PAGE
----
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An Adair Co. Author: Mary Allen Grissom (1883-1963)
With the annual Adair County Book Fair just days away, a brief sketch of a local author seems in order. The name Mary Allen Grissom likely doesn't ring any bells, but her one publication remains in print after 90 years.
She drew her first breath in July 1883 in the Bliss community, the oldest child and only daughter of Dr. William T. and Elizabeth A. Jones Grissom. Her early education isn't known but possibly consisted of common (or subscription) school followed by attendance at the Male & Female College in Columbia.
Mary Allen's musical interest and ability manifested early, and in March 1901, the Adair County News reported her recent return home after having "taken music in Louisville for the past six or eight months." June 1902 found her receiving a Diploma in Music from the L.C.Y.L. (Lebanon College for Young Ladies) in Lebanon, Tennessee. The following June she earned the Baccalaureate of Arts degree from the same school, and fall of that year found her teaching there as an assistant music instructor, a post she held through at least the spring term of 1906.
Over the next several years, in the custom of the day, she taught in several schools, including those in Greenfield, Tenn., Asheville, No. Car., Franklin, Va. (where she served as head of the music department), Mount Vernon, Ky., and at the Bethel Female College, Hopkinsville, Ky. as director of the music department, as well as a handful of other institutions of learning.
Interspersed with her teaching, Mary Allen frequently took summer courses at the Cincinnati Conservatory of Music, completing her studies there in the early summer of 1918, and her reputation as a skilled musician grew. Years later, an article about her in The Courier-News (Bridgewater, New Jersey, November 27, 1937) spoke highly of her abilities:
"Her musical career shows unusual versatility. Besides being a college music teacher for years in piano and voice, she has had many successful appearances as soloist, pianist, accompanist, choir director, music director, and solo singer of Afro-American spirituals and other folk songs, and teacher and writer on musical subjects. On several occasions she has contributed valuable items to the music columns on this page."In August 1923, she accepted a teaching post at the Louisville Conservatory of Music, where she had been a student over twenty years earlier, a position she held for seven years. In 1930, she moved to Plainfield, New Jersey, where she spent the remainder of her life.
At some point earlier in her career, Mary Allen had developed an interest in Afro-American music, specifically, the manner in which hymns were sung, and in the summer of 1926, she was accorded the signal honor of working for two weeks with Dr. Howard W. Odum of the University of North Carolina, a leading luminary of Southern sociologists who held a similar interest in Afro-American music.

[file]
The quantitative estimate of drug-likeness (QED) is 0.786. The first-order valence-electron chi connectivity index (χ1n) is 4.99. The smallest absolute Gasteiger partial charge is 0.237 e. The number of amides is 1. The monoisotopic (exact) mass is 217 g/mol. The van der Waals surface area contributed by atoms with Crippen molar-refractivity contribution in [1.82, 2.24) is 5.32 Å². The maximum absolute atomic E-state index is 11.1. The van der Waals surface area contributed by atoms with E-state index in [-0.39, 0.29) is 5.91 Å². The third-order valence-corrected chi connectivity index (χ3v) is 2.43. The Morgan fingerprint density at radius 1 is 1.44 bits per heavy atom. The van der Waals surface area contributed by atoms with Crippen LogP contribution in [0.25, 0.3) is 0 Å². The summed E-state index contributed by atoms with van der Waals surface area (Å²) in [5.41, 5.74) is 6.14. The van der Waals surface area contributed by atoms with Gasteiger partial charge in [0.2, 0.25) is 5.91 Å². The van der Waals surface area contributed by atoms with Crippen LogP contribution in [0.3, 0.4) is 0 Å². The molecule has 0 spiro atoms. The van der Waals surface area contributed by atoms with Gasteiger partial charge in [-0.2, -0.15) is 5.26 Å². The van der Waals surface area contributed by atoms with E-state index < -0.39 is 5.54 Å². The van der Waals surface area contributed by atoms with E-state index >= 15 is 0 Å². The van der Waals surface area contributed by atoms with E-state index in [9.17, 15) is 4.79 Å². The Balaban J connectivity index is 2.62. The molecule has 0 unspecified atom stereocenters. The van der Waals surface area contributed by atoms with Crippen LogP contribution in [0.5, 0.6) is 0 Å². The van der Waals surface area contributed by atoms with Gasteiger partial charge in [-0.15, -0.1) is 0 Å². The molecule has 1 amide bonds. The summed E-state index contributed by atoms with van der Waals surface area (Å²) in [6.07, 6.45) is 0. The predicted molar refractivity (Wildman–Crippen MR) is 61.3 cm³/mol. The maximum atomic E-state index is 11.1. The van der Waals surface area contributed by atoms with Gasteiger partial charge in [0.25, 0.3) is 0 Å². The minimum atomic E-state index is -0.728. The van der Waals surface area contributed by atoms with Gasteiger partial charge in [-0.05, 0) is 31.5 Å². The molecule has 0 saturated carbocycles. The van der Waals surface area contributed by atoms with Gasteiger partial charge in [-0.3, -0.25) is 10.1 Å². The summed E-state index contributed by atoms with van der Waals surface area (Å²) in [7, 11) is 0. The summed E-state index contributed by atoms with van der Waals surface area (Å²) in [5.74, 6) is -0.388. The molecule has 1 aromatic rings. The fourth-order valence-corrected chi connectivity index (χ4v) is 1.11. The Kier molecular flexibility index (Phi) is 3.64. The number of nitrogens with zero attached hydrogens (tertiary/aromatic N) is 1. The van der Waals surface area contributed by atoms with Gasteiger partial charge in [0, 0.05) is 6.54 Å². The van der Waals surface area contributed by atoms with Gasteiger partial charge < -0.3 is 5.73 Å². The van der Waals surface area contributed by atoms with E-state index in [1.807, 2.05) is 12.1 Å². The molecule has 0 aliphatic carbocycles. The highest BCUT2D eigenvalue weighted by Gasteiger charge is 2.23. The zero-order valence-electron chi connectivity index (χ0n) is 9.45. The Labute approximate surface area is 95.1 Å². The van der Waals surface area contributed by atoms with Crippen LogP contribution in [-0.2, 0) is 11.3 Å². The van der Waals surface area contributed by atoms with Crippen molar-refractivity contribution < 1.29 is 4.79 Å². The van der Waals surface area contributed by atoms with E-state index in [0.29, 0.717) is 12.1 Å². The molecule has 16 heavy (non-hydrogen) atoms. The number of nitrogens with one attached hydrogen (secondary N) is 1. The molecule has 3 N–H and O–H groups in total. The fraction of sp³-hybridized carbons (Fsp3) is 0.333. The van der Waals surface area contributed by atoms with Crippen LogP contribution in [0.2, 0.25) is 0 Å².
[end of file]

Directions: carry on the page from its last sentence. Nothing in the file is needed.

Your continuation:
In 1930, after years of meticulous note-taking, Ms. Grissom's slim compilation, "The Negro Sings a New Heaven," originally intended for publication in 1927, finally went to press, published by the University of North Carolina Press, Chapel Hill, under the direction of Dr. Odum. This collection of several dozen hymns, both words and melodies, some hundreds of years old, others more contemporary, were mostly, as stated by the author in the Foreword, "selected from those sung in the neighborhood of Louisville, Ky., and certain rural sections in Adair County."
The News and Observer (Raleigh, North Carolina, November 2, 1930) referred to her work as "a collection of unharmonized melodies recorded as sung in the big meetings and revivals near the home of the author..."
One of best descriptions found of her work appeared in the Courier-Journal (Louisville, Ky., November 9, 1930), the article stating in part,
"[T]hese songs constitute a part of collections of original melodies whose value lie in their presentation and preservation as they are found and sung...Some forty-five songs are presented, divided under six subheadings such as "Bible Stories in Songs" and "Songs of Service and Personal Experience." The lyrics as she heard them sung, including the varying dialects and pronunciations, appear on the right hand pages, and the opposite left-hand pages give the notation for each song along with the first stanza.
This, along with Miss Grissom's accompanying information in the Foreword, gives an excellent sense of how to sing each song in the same manner as she heard it.
Her obituary in The Courier-News (February 27, 1963) stated in part,
"Miss Grissom was keenly interested in the Music of the American Negro, and before coming to Plainfield had spent many hours collecting Negro spirituals in their original form...[and her book] contains a large number of these melodies...While some of Miss Grissom's remarks in the Foreword of "The Negro Sings a New Heaven" are (quite rightly) considered racist today, the notated songs themselves remain a valuable source of insight into the singing style of the era.
Her book has been reprinted at least twice, first in 1969 (Dover Publications, as part of their "Black Rediscovery" series) and later, beginning in 2010, by the University of North Carolina Press, apparently on a digitized "print on demand" basis (Paperback ISBN: 978-1-4696-4456-1).
Previously owned reprint copies of the book may be found for ten dollars or less (my Dover edition cost less five dollars, shipping included), and diligent searching online will reveal used copies of the original 1930 hardback edition available for under $100.
This story was posted on 2021-10-31 11:23:25
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